This got me to thinking. With all of this talk about fashion crowdsourcing and the potential benefits of integrating input from consumers into important merchandising decisions, why not conduct our own little crowdsourcing experiment? It would be a great way to learn first-hand about how effective these new feedback mechanisms can be in predicting consumer demand, bringing a little bit of science to what, until recently, has been mostly a fine art, based on the gut instincts of some very talented merchants, informed by a little bit of past sales data – not the most reliable indicator in a forward looking, trend-driven business like fashion. Plus, then we’d know exactly what to produce, lessening the risk of unloved CALGARY bags sitting around in the dark in a Bill Amberg warehouse somewhere.
So, here’s how the experiment is going to work – and for those of you who participate and give us your feedback, there is one CALGARY bag up for grabs which will be given to a person selected at random from amongst the names of those people who have responded to our survey.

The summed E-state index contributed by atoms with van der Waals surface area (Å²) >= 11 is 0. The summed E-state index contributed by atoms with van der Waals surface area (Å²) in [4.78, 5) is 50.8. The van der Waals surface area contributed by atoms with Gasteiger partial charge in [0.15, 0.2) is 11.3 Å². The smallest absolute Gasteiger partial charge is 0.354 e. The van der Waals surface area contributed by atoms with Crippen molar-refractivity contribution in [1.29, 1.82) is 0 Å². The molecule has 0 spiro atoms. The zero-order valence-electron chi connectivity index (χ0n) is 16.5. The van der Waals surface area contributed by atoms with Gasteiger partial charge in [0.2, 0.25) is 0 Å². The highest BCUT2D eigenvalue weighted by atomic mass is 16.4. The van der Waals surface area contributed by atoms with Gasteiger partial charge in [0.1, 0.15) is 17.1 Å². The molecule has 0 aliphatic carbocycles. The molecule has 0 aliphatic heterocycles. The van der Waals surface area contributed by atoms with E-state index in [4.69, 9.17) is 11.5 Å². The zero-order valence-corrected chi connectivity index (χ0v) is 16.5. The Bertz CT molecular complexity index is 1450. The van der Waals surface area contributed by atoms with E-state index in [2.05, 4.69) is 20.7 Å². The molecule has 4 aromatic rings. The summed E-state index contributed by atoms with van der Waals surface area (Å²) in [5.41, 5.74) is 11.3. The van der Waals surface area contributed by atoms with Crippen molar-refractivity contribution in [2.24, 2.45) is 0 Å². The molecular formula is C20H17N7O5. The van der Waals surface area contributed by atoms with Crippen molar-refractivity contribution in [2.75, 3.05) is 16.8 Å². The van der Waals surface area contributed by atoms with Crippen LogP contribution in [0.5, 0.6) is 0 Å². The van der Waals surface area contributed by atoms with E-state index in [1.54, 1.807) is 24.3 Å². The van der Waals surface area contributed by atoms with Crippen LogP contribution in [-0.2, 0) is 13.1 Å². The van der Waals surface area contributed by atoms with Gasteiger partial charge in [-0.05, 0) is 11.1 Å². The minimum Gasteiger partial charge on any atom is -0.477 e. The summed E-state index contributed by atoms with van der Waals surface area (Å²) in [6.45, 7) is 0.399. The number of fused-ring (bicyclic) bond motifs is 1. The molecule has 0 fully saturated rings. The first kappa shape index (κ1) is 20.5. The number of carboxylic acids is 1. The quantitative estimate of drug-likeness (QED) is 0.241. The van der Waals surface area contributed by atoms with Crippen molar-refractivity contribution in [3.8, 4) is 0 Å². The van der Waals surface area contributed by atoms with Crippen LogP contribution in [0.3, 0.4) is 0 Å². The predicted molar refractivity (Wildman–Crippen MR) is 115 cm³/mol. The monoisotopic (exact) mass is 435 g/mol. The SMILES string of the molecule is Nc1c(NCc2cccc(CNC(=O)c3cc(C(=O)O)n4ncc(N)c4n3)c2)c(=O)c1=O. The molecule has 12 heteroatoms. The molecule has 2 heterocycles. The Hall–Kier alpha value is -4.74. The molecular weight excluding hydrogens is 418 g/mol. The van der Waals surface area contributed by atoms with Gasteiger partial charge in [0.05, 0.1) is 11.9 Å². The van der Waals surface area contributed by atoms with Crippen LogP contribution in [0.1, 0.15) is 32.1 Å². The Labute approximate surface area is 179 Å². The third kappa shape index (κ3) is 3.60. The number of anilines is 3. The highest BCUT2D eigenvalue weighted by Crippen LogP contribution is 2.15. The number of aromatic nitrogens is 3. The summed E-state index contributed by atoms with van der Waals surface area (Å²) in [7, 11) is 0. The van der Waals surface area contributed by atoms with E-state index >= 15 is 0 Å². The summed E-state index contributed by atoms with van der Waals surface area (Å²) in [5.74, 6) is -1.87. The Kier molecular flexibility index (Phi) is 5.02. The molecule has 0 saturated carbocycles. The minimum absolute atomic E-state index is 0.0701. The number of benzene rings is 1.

We propose three bags, in three different colours. We’d love to hear what you think about these colours and, if you were to buy one, which one you would buy. We’ll discuss this feedback with Bill Amberg and decide which bags to produce, and in what quantities. And of course, we’ll share all the results with the BoF community in a few weeks and let you know what we’ve learned, based on our little impromptu experiment, about the potential of crowdsourcing. Let us know what you think!
For those who are interested, there are six limited edition CALGARY bags available for sale right away at www.billamberg.com
Thanks to our friends at Crane.tv for working with us to produce this behind-the-scenes video on the making of the CALGARY bag
UPDATE, 19 September 2011 : The crowdsourcing survey is now closed and the results have been posted here